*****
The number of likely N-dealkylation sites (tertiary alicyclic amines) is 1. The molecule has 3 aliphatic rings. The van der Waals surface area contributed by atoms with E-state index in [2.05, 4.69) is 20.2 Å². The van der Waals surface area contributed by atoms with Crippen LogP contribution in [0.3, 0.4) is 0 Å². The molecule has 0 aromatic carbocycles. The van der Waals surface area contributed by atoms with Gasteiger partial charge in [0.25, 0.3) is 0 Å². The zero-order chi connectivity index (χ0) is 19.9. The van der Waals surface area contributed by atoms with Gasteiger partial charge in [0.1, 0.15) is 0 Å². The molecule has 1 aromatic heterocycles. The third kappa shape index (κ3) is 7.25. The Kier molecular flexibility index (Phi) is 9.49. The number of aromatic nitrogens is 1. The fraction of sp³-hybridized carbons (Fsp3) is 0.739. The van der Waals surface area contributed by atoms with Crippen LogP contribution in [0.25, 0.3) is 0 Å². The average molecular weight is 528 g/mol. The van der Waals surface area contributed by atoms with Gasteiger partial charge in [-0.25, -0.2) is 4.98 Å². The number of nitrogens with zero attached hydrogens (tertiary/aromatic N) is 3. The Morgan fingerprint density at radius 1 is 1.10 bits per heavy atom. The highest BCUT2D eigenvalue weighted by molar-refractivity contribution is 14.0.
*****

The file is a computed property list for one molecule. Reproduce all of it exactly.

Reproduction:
The number of likely N-dealkylation sites (tertiary alicyclic amines) is 1. The molecule has 3 aliphatic rings. The van der Waals surface area contributed by atoms with E-state index in [2.05, 4.69) is 20.2 Å². The van der Waals surface area contributed by atoms with Crippen LogP contribution in [0.3, 0.4) is 0 Å². The molecule has 0 aromatic carbocycles. The van der Waals surface area contributed by atoms with Gasteiger partial charge in [0.25, 0.3) is 0 Å². The zero-order chi connectivity index (χ0) is 19.9. The van der Waals surface area contributed by atoms with Gasteiger partial charge in [0.1, 0.15) is 0 Å². The molecule has 1 aromatic heterocycles. The third kappa shape index (κ3) is 7.25. The Kier molecular flexibility index (Phi) is 9.49. The number of aromatic nitrogens is 1. The fraction of sp³-hybridized carbons (Fsp3) is 0.739. The van der Waals surface area contributed by atoms with Crippen LogP contribution in [0.25, 0.3) is 0 Å². The average molecular weight is 528 g/mol. The van der Waals surface area contributed by atoms with Gasteiger partial charge in [-0.25, -0.2) is 4.98 Å². The number of nitrogens with zero attached hydrogens (tertiary/aromatic N) is 3. The Morgan fingerprint density at radius 1 is 1.10 bits per heavy atom. The highest BCUT2D eigenvalue weighted by molar-refractivity contribution is 14.0.